HomeBlogWill the United States Look to the British Blueprint for Sports Betting?
Will the United States Look to the British Blueprint for Sports Betting?
12
Jun 2018

Will the United States Look to the British Blueprint for Sports Betting?

Gambling on sports has clearance from the U.S. Supreme Court. For the states and the betting companies, the court’s decision means a multibillion-dollar jackpot. The diverse sports industry in the United States includes multiple major leagues, college games, and more. So how will legal betting play out?

In Britain, people now spend nearly $20 billion annually on betting. Any aspect of a British sporting event can be subject to a wager. You’ll find gambling booths in stadiums and an increasing number of websites devoted to sports bets. Betting advertisements abound on British television; bookmaking companies are a fixture on the high street. Betting, and betting on sports, is all part of the culture.

Profit and Compulsion

That said, the increasing simplicity of online betting is connected with a rise in compulsive gambling in Britain, prompting government action.

The betting shops’ machines generate about $2.5 billion a year. Of course, they do so at the expense of gamblers. The British government wants the machines’ intake rate dramatically slowed. Of course, the betting industry resists such change.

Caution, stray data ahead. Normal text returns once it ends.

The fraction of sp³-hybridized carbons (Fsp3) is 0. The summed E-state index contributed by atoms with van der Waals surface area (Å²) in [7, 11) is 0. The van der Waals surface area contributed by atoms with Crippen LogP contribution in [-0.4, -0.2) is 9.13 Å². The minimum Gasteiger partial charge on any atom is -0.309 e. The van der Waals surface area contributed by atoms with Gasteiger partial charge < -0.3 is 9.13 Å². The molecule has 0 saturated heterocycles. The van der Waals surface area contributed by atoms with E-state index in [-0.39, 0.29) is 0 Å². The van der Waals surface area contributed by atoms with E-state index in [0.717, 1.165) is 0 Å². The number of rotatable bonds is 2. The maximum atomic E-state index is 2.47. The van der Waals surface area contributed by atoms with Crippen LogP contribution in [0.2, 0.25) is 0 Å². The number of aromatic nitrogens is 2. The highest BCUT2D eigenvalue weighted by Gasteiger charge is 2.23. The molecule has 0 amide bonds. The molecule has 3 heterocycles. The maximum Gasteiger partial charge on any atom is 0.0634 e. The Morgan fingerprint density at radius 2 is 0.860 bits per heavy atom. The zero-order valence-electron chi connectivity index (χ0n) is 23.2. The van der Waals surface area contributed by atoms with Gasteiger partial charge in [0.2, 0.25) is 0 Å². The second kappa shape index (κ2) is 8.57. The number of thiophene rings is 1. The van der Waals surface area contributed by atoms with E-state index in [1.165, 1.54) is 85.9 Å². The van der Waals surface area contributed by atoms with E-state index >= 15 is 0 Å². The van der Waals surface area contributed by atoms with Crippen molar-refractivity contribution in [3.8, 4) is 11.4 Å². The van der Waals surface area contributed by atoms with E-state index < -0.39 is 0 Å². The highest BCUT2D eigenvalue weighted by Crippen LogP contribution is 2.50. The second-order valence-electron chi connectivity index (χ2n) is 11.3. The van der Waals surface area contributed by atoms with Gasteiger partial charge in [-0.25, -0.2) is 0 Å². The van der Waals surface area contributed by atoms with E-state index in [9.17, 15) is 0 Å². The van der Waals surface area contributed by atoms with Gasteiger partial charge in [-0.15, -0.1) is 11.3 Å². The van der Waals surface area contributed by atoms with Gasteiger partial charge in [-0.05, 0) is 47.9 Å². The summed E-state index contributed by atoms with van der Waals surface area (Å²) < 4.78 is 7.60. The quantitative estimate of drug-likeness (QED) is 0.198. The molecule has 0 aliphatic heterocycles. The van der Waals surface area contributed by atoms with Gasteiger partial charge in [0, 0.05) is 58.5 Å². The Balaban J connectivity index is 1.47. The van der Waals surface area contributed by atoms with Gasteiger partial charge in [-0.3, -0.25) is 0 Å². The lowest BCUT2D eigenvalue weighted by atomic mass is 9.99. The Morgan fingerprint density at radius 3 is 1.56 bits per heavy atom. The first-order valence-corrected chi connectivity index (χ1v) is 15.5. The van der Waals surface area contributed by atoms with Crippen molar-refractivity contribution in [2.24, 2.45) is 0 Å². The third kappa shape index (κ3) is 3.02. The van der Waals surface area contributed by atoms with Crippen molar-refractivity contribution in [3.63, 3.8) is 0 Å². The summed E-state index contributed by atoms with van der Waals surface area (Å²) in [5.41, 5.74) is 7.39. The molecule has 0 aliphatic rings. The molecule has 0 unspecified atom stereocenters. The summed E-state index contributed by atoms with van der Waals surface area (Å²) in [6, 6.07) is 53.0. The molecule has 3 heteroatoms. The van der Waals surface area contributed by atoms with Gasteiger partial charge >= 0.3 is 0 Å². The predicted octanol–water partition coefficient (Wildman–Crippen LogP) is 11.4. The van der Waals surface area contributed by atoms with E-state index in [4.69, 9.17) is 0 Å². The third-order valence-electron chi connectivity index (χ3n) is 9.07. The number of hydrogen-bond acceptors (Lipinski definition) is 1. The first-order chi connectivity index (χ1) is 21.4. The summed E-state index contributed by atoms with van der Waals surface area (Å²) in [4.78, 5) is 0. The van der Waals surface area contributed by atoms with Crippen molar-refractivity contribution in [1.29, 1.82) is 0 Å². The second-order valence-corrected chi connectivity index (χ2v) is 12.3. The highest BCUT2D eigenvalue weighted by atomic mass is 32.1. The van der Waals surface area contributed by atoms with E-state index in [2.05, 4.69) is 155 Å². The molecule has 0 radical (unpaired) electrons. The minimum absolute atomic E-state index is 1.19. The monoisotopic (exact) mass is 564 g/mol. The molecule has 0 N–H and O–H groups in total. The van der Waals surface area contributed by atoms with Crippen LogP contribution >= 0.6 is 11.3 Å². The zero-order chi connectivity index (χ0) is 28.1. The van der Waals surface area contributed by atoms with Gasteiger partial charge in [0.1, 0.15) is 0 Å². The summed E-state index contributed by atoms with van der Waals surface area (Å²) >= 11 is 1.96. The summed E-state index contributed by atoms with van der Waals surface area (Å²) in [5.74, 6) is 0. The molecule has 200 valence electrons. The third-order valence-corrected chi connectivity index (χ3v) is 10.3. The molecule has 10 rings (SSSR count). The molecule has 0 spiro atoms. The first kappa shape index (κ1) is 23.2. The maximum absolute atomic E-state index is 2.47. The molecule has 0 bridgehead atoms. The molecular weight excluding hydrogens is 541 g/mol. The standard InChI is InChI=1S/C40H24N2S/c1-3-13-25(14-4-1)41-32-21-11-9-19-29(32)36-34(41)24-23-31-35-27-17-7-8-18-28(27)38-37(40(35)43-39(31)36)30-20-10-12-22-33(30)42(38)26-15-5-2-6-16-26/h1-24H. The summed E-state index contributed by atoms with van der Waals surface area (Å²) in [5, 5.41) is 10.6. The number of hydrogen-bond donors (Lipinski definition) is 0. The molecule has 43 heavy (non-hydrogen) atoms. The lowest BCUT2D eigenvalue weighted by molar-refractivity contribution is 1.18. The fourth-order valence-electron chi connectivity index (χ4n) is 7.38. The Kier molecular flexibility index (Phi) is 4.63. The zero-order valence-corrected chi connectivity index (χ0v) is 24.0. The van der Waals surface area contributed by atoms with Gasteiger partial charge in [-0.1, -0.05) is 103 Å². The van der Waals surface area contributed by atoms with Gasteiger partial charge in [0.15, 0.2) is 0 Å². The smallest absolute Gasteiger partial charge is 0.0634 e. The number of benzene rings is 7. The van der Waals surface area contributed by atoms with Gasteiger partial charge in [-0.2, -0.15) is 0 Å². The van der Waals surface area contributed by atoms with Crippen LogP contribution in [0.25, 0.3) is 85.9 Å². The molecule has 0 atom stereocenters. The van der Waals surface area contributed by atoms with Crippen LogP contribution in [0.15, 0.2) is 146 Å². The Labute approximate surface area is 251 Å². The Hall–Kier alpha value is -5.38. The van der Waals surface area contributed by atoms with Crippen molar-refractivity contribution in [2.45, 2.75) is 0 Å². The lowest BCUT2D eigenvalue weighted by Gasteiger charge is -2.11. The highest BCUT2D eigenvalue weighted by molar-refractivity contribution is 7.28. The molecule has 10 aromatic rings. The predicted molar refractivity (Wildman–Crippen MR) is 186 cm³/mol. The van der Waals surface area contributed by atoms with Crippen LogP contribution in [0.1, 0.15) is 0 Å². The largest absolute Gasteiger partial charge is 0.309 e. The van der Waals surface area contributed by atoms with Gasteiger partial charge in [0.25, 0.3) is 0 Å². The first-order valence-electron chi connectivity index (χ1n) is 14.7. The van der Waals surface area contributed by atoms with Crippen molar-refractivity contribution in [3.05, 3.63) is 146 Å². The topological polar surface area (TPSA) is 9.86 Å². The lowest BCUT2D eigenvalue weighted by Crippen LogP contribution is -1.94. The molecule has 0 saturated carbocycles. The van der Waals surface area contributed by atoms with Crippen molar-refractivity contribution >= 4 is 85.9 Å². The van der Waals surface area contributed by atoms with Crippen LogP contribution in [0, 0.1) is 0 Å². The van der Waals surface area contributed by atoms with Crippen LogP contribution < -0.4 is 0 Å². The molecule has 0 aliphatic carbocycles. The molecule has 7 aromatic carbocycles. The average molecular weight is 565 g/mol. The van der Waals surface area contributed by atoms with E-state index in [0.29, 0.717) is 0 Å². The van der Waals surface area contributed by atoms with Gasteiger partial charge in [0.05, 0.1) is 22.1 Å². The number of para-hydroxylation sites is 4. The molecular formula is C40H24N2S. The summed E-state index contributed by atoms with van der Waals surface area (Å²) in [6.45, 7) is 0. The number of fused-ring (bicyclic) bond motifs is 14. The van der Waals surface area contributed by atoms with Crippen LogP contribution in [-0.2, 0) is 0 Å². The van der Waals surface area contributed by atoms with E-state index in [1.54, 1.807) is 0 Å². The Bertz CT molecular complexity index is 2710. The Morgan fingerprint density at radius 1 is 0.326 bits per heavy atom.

And while most British football teams have relationships with betting companies, these lucrative links have drawn intense criticism for promoting betting through their advertising deals. One of these business alliances recently ended dramatically. Its termination followed a scandal involving individual breaches of the Football Association’s restrictions on gambling by players.

News on U.S. Sports Betting So Far

British sports betting company William Hill PLC has a U.S. subsidiary, and is working out a plan with New Jersey authorities to fire up its machinery at Monmouth Park racetrack. New York, Connecticut, Mississippi, Pennsylvania, and West Virginia all have gambling laws that would facilitate their entry into the lucrative new arena.

Sports associations now want to collect 1% “integrity fees” on bets to offset the costs of compliance with state gambling regulations.

Meanwhile, gamblers want to be sure they know who is playing in a given game. Will state gambling authorities now make college coaches disclose accurate information on their players’ injuries? The plot thickens.

You can learn more about the latest betting and gaming regulations, and earn Continuing Legal Education (CLE) credit, on our June 20th webcast.  Full details on the webcast as well as registration information can be found by clicking here.  We hope to see you there.

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